FIG. 12 is a plan view of cards interrelated with Morpheme elements and showing in perspective inter-related Morphemic phonogram and phonetic elements in an additional form of the invention;
FIG. 13 is a view similar to the subject of FIG. 12 showing a further modified form of the invention;
FIG. 14 is a perspective view of a series of phonogram element units cross-referenced with phonetic element units as shown in FIG. 15;
FIG. 15 is a perspective view of phonetic element units cross-referenced with the phonogram elements shown in FIG. 14;
FIG. 15A shows the units bearing indicia of the Intemational phonetic alphabet with diacrytical markings.
FIG. 16 is a perspective view which depicts multi-faceted Morpheme element units interrelated with, in a plan, a structured exercise and a record interrelated with a multi-faceted element;
FIG. 17 is a perspective view of a multi-faceted Grapheme interrelated with a structural exercise or structured audio unit;
FIG. 18 is a view similar to FIG. 5 showing a further equation including inflections for use in practicing the invention.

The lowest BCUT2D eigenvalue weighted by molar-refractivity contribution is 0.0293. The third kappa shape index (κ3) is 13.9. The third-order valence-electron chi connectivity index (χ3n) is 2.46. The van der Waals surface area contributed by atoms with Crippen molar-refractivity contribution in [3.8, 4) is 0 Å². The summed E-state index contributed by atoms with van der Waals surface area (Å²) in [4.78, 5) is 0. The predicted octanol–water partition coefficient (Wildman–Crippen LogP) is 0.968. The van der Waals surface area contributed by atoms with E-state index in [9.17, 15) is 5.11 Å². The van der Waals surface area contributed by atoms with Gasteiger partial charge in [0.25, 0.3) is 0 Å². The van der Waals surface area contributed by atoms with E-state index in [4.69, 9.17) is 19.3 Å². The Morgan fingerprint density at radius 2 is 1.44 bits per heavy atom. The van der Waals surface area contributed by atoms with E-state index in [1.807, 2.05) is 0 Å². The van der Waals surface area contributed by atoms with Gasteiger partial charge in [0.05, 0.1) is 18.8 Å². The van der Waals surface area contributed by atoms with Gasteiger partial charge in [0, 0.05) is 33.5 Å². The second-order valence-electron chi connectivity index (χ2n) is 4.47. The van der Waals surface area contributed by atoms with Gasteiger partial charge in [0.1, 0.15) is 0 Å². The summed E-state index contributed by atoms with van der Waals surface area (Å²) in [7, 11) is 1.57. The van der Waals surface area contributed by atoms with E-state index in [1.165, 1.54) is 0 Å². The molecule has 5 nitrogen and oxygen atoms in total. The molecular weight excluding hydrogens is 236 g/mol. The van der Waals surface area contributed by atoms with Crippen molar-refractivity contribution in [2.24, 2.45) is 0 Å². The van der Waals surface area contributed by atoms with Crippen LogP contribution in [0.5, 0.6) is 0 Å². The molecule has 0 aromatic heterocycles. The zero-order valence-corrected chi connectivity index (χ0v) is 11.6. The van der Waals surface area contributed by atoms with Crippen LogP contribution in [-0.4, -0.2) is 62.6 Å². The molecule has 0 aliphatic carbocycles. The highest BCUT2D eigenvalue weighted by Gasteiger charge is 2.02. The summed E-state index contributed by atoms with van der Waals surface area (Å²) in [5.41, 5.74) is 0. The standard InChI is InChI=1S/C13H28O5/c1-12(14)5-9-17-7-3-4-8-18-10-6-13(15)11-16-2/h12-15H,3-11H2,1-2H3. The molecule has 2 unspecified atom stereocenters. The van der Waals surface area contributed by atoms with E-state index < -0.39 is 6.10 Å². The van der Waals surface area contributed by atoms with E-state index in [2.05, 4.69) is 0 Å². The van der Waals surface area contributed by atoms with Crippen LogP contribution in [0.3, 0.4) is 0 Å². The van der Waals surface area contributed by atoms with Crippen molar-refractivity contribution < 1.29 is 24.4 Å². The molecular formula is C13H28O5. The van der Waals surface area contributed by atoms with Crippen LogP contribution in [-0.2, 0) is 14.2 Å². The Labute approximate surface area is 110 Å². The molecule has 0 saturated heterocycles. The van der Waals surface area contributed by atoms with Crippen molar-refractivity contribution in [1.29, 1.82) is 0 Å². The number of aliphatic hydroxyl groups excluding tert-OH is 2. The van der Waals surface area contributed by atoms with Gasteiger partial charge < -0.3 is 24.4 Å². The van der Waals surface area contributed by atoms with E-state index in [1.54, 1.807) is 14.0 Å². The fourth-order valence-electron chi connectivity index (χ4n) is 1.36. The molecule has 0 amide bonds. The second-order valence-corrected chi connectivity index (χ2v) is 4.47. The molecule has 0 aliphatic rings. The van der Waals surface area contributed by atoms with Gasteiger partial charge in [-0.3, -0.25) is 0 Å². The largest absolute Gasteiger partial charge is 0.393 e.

FIG. 19 is a view similar to FIG. 18 showing an equation including derivatives.
In order to facilitate an understanding of the invention an explanation of the symbols utilized will be helpful. The elements in FIG. 1 designate a linguistic equation denoting a noun and/or a pronoun on one unit, a verb, transitive or intransitive, and a form of to be" on a second unit, and a noun, an adjective and an adverb on a third unit that comprise the basic formulas for the patterns of the kernel sentences from which all sentences can be abstracted and generated, since the basic patterns, which vary somewhat among current linguists, seem most acceptably to be: